That is such an interesting phenomenon, Burke found several uses for it. First, if global warming were to occur, the Gulf Stream would be driven harder, and would heat the Arctic. Later, Arctic precipitation phenomenon would cause the Gulf Stream to stop, but somehow that doesn't result in cooling of the Arctic.

If the Gulf Stream were to provide a rapid express for delivering tropical heat to the Arctic, then the temperature difference between the tropics and the poles would be diminished. Storms, which are violent when there is a clash between warm and cold air masses, would be less frequent and less violent. But Burke's random-physics model has it both ways: more uniform temperatures and more violent storms (but less rainfall, of course). In fact, and beyond to the wildest ravings of global warmers, Burke has the tropics warming by 10 §F, and the polar regions warming by 25 §F by the year 2100. The 15 §F reduction of the temperature difference could only lead to calmer air, but Burke isn't going to let a little physics ruin a good horror story.

Civilization Stinks

Karl Marx would be proud of Burke's economic theory. Man's greed causes raw materials to flow from the Third World to the advanced nations; fossil usage causes global warming; one nuclear battle occurs; there are graveyards for the millions of people kept from migrating to the advanced nations.

If Burke's economics and physics are bad, consider his chemistry: “_ if you include China, where they intended to give everybody a CFC-making fridge by the year 2000.” [emphasis added] Besides cursing to the Chinese for wanting to preserve food, Burke must now be telling us where the contraband CFCs are coming from: refrigerators make CFCs!

How Burke Saves Civilization

In his fantasy, Burke manages to survive his imagined horrors to become the narrator of his tale. It takes no less than the Planetary Management Authority (PMA) with powers that only Stalin could love. An upper limit on carbon burning is established. The US would use up its allocation before long, but may buy “carbon credits” from Chad or Angola in exchange for advanced technology that will enable third-world countries to “leapfrog past fossil fuel use” into a solar future. Of course, the advanced countries, from whence all this wisdom comes, somehow don't use this wonderful technology to save their civilization.

UP with the PMA! Energy Taxes! Slap massive charges onto anybody driving into the city! Mandatory family planning! Use energy taxes to pay for mass (that is, bulk) transit!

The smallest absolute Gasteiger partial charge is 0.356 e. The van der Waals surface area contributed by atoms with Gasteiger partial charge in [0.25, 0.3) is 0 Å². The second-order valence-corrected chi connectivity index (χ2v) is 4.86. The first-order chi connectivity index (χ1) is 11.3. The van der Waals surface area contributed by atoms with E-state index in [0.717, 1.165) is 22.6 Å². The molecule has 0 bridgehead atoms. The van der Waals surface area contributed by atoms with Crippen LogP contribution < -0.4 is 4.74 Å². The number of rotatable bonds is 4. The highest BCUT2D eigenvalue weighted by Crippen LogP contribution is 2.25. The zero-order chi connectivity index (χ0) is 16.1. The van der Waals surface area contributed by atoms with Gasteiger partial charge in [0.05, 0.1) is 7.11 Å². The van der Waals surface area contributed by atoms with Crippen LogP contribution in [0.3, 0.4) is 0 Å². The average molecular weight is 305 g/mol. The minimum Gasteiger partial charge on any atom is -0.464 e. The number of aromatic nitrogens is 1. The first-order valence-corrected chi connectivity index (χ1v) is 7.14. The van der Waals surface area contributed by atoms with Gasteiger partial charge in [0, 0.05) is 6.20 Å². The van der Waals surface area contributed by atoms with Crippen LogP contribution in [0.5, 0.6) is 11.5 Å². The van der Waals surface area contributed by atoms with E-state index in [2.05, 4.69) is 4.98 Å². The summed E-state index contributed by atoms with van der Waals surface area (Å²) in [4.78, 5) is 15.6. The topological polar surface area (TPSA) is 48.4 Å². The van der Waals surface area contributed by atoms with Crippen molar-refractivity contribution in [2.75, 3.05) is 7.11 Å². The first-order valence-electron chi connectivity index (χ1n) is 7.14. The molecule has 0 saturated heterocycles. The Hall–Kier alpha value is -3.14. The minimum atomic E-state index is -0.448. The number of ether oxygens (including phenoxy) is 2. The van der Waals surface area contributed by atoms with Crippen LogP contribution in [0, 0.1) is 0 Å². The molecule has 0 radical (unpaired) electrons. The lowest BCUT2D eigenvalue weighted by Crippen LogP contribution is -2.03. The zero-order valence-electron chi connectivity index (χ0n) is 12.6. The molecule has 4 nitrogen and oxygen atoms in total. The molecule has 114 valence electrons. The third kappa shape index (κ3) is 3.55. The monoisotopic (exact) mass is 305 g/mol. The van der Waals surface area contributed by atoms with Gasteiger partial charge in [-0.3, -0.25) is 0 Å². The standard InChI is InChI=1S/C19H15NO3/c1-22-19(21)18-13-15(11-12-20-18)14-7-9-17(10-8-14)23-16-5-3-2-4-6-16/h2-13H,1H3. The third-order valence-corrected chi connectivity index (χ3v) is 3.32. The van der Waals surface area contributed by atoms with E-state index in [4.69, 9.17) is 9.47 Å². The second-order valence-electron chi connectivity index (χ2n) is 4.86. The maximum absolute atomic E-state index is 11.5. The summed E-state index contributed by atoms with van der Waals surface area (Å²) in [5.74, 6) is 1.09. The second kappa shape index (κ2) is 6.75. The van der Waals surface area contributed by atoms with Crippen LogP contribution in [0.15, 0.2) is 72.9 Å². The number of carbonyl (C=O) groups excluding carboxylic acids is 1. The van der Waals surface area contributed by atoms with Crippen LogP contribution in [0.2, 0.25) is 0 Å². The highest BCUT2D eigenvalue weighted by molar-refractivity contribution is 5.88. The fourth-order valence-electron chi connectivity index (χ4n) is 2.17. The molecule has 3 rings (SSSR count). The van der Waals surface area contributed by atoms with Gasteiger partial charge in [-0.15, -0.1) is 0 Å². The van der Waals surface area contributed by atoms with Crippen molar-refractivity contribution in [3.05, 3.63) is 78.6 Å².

“By 2002, the world had decided to go all out for renewable energy. _ The media campaign had worked.”

And what is the energy source used in the advanced civilization of 2050? Is Burke making a case for nuclear power here, on the grounds that it emits no “greenhouse gases?”

No! By his invention, “In 2008 a series of major accidents in nuclear power stations around the world brought the decision that nuclear phase-out was probably a good idea.” Quite apart from the minuscule likelihood of this occurrence, wouldn't that somehow be preferable to Burke's previously discussed scenario in which people die off by the millions? And assuming, as Burke does, that global warming is a horrible event brought on by burning fossil fuels, wouldn't nuclear power be just a tad bit better? Don't worry. The Planetary Management Authority has the answers.

Hydroelectricity is ruled out because major rivers ran dry in Burke's fantasy in which higher temperatures cause more evaporation but less precipitation.

What then? “By far the most promising was solar.” Windmills! Millions of square miles of farmland devoted to growing crops to burn! Photovoltaics! Dung! He trots out the usual list of piddle-power sources favored by the clueless.

Burke's fantasy gets rid of cattle, who produce methane (a greenhouse gas) and CO2 (a greenhouse gas), yet uses cow dung as a major energy source. He has society double the price of energy “to reflect its true social cost.” He sermonizes about increased efficiency (as if that were a new idea). He has people use bulk transit systems (as if the present non-usage were due to pure obstinacy).

Burke The Reformer moves people out of big cities and into small towns. Never mind that it is much more efficient to have people packed into cities where they can be heated and air-conditioned in bulk, and where food can be delivered more or less centrally. Never mind that transportation requirements are less when the average distance between people is smaller in cities than in the wide-open spaces. Never mind that people use more land when they live in single-family dwellings than when they live in tall apartment buildings. Burke gets people out of cities and saves the world.

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Excerpted from June 1997 The Energy Advocate
Copyright © The Energy Advocate 1997. All rights reserved